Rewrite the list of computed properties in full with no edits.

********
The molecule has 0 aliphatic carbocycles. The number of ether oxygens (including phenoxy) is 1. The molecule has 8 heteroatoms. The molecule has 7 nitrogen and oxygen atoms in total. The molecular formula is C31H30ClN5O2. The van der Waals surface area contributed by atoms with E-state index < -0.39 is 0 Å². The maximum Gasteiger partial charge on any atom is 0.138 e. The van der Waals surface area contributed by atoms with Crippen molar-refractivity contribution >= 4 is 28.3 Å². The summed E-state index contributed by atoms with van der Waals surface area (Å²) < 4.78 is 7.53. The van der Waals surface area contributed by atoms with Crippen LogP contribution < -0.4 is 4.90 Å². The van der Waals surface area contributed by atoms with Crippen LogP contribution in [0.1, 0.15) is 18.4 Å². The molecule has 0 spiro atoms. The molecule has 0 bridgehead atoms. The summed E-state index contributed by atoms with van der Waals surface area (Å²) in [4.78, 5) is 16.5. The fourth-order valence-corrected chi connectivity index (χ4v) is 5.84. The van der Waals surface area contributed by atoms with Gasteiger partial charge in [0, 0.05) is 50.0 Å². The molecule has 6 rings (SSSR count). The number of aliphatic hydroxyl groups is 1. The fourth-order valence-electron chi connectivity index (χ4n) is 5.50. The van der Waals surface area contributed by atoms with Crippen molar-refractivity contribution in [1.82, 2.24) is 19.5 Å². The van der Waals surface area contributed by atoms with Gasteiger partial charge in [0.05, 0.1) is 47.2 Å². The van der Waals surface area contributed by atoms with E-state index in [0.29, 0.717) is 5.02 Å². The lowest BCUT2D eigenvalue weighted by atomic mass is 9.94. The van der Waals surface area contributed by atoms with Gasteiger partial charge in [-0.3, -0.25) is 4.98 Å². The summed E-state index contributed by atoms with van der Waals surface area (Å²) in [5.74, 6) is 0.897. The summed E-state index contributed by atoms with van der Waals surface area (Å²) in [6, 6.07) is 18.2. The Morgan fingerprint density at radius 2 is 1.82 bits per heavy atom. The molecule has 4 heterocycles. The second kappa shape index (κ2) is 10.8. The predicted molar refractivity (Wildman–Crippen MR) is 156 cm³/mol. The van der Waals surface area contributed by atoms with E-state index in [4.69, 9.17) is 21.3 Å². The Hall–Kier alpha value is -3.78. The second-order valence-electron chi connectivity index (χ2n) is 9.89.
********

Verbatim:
The molecule has 0 aliphatic carbocycles. The number of ether oxygens (including phenoxy) is 1. The molecule has 8 heteroatoms. The molecule has 7 nitrogen and oxygen atoms in total. The molecular formula is C31H30ClN5O2. The van der Waals surface area contributed by atoms with E-state index < -0.39 is 0 Å². The maximum Gasteiger partial charge on any atom is 0.138 e. The van der Waals surface area contributed by atoms with Crippen molar-refractivity contribution >= 4 is 28.3 Å². The summed E-state index contributed by atoms with van der Waals surface area (Å²) < 4.78 is 7.53. The van der Waals surface area contributed by atoms with Crippen LogP contribution < -0.4 is 4.90 Å². The van der Waals surface area contributed by atoms with Crippen LogP contribution in [0.1, 0.15) is 18.4 Å². The molecule has 0 spiro atoms. The molecule has 0 bridgehead atoms. The summed E-state index contributed by atoms with van der Waals surface area (Å²) in [4.78, 5) is 16.5. The fourth-order valence-corrected chi connectivity index (χ4v) is 5.84. The van der Waals surface area contributed by atoms with Gasteiger partial charge in [0, 0.05) is 50.0 Å². The molecule has 6 rings (SSSR count). The number of aliphatic hydroxyl groups is 1. The fourth-order valence-electron chi connectivity index (χ4n) is 5.50. The van der Waals surface area contributed by atoms with Crippen molar-refractivity contribution in [1.82, 2.24) is 19.5 Å². The van der Waals surface area contributed by atoms with Gasteiger partial charge in [0.05, 0.1) is 47.2 Å². The van der Waals surface area contributed by atoms with E-state index in [0.29, 0.717) is 5.02 Å². The lowest BCUT2D eigenvalue weighted by atomic mass is 9.94. The van der Waals surface area contributed by atoms with Gasteiger partial charge in [-0.3, -0.25) is 4.98 Å². The summed E-state index contributed by atoms with van der Waals surface area (Å²) in [5.74, 6) is 0.897. The summed E-state index contributed by atoms with van der Waals surface area (Å²) in [6, 6.07) is 18.2. The Morgan fingerprint density at radius 2 is 1.82 bits per heavy atom. The molecule has 4 heterocycles. The second kappa shape index (κ2) is 10.8. The predicted molar refractivity (Wildman–Crippen MR) is 156 cm³/mol. The van der Waals surface area contributed by atoms with E-state index in [4.69, 9.17) is 21.3 Å². The Hall–Kier alpha value is -3.78. The second-order valence-electron chi connectivity index (χ2n) is 9.89.